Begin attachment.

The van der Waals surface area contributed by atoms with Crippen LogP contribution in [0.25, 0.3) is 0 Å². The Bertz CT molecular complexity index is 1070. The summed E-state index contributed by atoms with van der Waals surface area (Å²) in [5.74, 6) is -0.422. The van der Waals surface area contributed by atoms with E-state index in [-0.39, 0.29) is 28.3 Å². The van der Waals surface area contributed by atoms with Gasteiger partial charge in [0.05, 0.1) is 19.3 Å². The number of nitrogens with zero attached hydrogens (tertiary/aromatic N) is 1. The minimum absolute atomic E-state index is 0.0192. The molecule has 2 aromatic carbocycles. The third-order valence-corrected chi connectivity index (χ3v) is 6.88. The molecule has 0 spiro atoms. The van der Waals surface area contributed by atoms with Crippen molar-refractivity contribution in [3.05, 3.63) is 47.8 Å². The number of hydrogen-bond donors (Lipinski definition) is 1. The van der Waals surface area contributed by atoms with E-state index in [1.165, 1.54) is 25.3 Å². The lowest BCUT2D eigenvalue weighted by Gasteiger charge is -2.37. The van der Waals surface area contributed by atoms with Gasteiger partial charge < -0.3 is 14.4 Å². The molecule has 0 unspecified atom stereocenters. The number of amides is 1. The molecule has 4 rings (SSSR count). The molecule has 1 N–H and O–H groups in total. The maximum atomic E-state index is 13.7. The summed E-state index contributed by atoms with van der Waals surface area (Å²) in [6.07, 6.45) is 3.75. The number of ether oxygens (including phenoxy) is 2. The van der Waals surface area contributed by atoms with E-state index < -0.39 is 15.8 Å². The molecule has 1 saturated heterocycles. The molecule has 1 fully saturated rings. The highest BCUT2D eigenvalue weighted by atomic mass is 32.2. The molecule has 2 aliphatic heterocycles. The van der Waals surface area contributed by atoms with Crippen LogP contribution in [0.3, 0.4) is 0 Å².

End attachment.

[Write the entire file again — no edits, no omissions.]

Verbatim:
The van der Waals surface area contributed by atoms with Crippen LogP contribution in [0.25, 0.3) is 0 Å². The Bertz CT molecular complexity index is 1070. The summed E-state index contributed by atoms with van der Waals surface area (Å²) in [5.74, 6) is -0.422. The van der Waals surface area contributed by atoms with E-state index in [-0.39, 0.29) is 28.3 Å². The van der Waals surface area contributed by atoms with Gasteiger partial charge in [0.05, 0.1) is 19.3 Å². The number of nitrogens with zero attached hydrogens (tertiary/aromatic N) is 1. The minimum absolute atomic E-state index is 0.0192. The molecule has 2 aromatic carbocycles. The third-order valence-corrected chi connectivity index (χ3v) is 6.88. The molecule has 0 spiro atoms. The van der Waals surface area contributed by atoms with Crippen molar-refractivity contribution in [3.05, 3.63) is 47.8 Å². The number of hydrogen-bond donors (Lipinski definition) is 1. The van der Waals surface area contributed by atoms with E-state index in [1.165, 1.54) is 25.3 Å². The lowest BCUT2D eigenvalue weighted by Gasteiger charge is -2.37. The van der Waals surface area contributed by atoms with Gasteiger partial charge < -0.3 is 14.4 Å². The molecule has 0 unspecified atom stereocenters. The number of amides is 1. The molecule has 4 rings (SSSR count). The molecule has 1 N–H and O–H groups in total. The maximum atomic E-state index is 13.7. The summed E-state index contributed by atoms with van der Waals surface area (Å²) in [6.07, 6.45) is 3.75. The number of ether oxygens (including phenoxy) is 2. The van der Waals surface area contributed by atoms with E-state index < -0.39 is 15.8 Å². The molecule has 1 saturated heterocycles. The molecule has 1 fully saturated rings. The highest BCUT2D eigenvalue weighted by atomic mass is 32.2. The molecule has 2 aliphatic heterocycles. The van der Waals surface area contributed by atoms with Crippen LogP contribution in [0.3, 0.4) is 0 Å².